Skip to main content

Implementing the Game with Perl & Moxie

I've been creating classes relating to playing cards using the new Moxie module for the Perl programming language. The objective is to implement the card game Go Fish! as specified at Rosetta Code.

The Outside-In View

An actual program file should be simple; all the real code should be in testable modules. In this case, play_go_fish.pl takes this to an extreme.

#!/usr/bin/env perl use warnings; use strict; use 5.026; use lib '.'; use Game; Game->new()->play();

As of Perl 5.26, the current directory is not automatically part of @INC, the search path for modules, so it is necessary to include it manually. That makes it possible to load the Game module, to instantiate an instance, and play a game.

package Game; use Moxie; use lib '.'; use Deck; use Computer; use Human; use Const::Fast; extends 'Moxie::Object'; const my @PLAYERS => qw( human computer ); const my $INITIAL_DEAL_COUNT => 9;

A Game.pm object begins like most other modules. We define a constant to specify the players; this will be useful in several places. The two players should take turns dealing, which affects who receives the first card, who gets the first chance to hunt for a card, but that's too much like work. I've settled for a fixed order.

has _deck => sub { Deck->new() }; sub deck : rw(_deck); sub deal : handles(_deck->deal); sub init : handles(_deck->init); sub has_cards : handles(_deck->has_cards); sub shuffle : handles(_deck->shuffle); has _players => sub { my $players = { human => Human->new(), computer => Computer->new() }; $players->{human}->name('human'); $players->{human}->opponent( $players->{'computer'} ); $players->{computer}->name('computer'); $players->{computer}->opponent( $players->{'human'} ); return $players; }; sub players : ro(_players);

A game involves a deck of cards and two players, the human and the computer. Spoiler alert - the two players share much functionality, so they will be subclasses of a Player.pm base class.

The player objects are stored in a plain hash. Each player knows its name and has a reference to the opponent object. That makes it possible to ask the opponent for a rank of card, or to surrender cards if the opponent's guess matches cards in the player's hand.

# ...................................................................... # sub deal_hands ($self) { for my $Nth ( 1 .. $INITIAL_DEAL_COUNT ) { for my $player (@PLAYERS) { $self->players()->{$player}->add_card( $self->deal() ); } } $self->players()->{$_}->sort() for @PLAYERS; return; }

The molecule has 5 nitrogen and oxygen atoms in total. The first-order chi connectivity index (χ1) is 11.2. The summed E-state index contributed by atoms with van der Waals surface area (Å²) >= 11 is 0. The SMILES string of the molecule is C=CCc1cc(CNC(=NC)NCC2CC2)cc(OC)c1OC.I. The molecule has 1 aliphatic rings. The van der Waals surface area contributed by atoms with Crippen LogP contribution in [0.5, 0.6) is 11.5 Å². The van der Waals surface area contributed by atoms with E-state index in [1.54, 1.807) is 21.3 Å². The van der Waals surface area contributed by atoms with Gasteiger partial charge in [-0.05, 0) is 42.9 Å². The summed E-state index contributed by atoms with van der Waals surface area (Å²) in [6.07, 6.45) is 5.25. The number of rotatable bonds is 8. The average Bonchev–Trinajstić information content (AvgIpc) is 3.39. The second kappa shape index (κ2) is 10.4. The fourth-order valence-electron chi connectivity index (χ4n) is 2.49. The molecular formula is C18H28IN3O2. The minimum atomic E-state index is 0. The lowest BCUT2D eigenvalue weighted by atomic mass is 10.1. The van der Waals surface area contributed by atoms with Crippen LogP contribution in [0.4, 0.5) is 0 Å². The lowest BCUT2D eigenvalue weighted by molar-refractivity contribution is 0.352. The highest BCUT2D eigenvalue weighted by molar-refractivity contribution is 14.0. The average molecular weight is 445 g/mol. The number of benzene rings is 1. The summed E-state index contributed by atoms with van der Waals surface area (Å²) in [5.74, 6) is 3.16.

At the start of the game we deal out the initial hands, taking turns delivering a card to each player until they each have nine cards. The Hoyle web site disagrees with Rosetta Code, saying they should only get five cards, but it doesn't make much difference. When the cards are dealt, each hand is sorted by increasing rank.

# ...................................................................... # return TRUE-ish if game over, FALSE-ish if still playing. # sub find_winner ($self) { # not over while either player has cards. # for my $player ( keys $self->players->%* ) { return if $self->players->{$player}->has_cards; } my ( $hbooks, $cbooks ) = ( scalar $self->players()->{human}->books()->@*, scalar $self->players()->{computer}->books()->@*, ); return ( $hbooks > $cbooks ? 'human' : $cbooks > scalar $hbooks ? 'computer' : q{It's a tie!} ); }

The game ends when the deck is empty and each player has run out of cards. So if either player has cards in their hand, we can return early. If they are both out of cards, then we compare the number of books - sets of all four cards of a rank - held by each player. The player with most books is the winner.

# ...................................................................... # sub play ($self) { $self->init; $self->shuffle() unless $ENV{TESTING_ARTIFICIAL_GAME}; $self->deal_hands(); my $winner; # Can't win until deck used up TURN: while ( !$winner ) { PLAY: for my $player (@PLAYERS) { if ( $ENV{TESTING_ARTIFICIAL_GAME} && $ENV{DEBUGGING} ) { print "${player}'s hand: "; $self->players->{$player}->print; } $self->players->{$player}->take_turn( $self->deck ); last PLAY unless $self->has_cards; } $winner = $self->find_winner(); } for my $player (@PLAYERS) { my $books = $self->players->{$player}->books; say "$player has books: $books->@*."; } if ( -1 < index( $winner, 'tie' ) ) { say "Game over! $winner"; # It's a tie! } else { say "Game over! $winner wins!" # No tie, there's a winner. } } ## end sub play ($self) 1;